This paper presents development of a system to test the origins of high-frequency torsional oscillation (HFTO) and identify the physical cause that allow for building information, which will alleviate this damaging dysfunction.

It will present field data where the actual amplitude of HFTO is a complex function of many parameters in which both drill-bit speed and weight on the bit are extremely significant. The HFTO amplitude will increase with both parameters to a peak and then a further increase will reduce the actual vibration.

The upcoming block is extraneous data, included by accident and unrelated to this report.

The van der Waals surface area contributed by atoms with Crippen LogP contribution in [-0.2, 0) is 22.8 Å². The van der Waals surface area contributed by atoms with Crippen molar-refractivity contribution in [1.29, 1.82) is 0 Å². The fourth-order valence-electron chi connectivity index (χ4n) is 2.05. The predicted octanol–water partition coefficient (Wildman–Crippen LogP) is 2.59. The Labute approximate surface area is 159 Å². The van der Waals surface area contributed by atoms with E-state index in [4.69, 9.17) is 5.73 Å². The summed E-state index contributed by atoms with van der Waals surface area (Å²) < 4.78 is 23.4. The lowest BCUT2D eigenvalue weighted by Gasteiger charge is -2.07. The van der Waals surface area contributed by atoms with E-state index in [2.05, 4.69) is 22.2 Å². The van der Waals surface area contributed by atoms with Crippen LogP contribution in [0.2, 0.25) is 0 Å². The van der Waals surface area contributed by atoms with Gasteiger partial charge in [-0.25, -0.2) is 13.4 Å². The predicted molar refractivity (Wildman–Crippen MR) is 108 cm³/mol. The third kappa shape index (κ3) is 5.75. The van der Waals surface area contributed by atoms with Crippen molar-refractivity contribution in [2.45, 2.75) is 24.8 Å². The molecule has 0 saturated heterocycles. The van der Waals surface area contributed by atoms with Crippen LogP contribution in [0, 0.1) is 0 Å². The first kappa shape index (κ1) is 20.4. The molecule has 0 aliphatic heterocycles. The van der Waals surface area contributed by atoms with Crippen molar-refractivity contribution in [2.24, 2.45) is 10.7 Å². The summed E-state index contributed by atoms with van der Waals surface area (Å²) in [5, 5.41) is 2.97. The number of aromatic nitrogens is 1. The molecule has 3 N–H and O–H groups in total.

To characterize these relations, a facility was built in our Research Centre in Cambridge, UK, to test HFTO in a laboratory environment. A torsional equivalent to a mass spring resonator was used. The facility allows for drilling under identical drilling conditions with HFTO enabled or disabled.

It will be shown that the origin of HFTO is at the actual cutting structure contact with the formation. The HFTO is not driven by the broadband bit drilling noise but by the actual bit cutter's interaction with the formation rock. It is these interactions that drive the speed and weight on bit (WOB) characteristics observed in downhole operations.

The characteristics and scale of the dysfunction are dependent upon the formation, the cutting structure, as well as the cutter profiles. This new knowledge will enable bits to be built that will alleviate HFTO rather than drive it.

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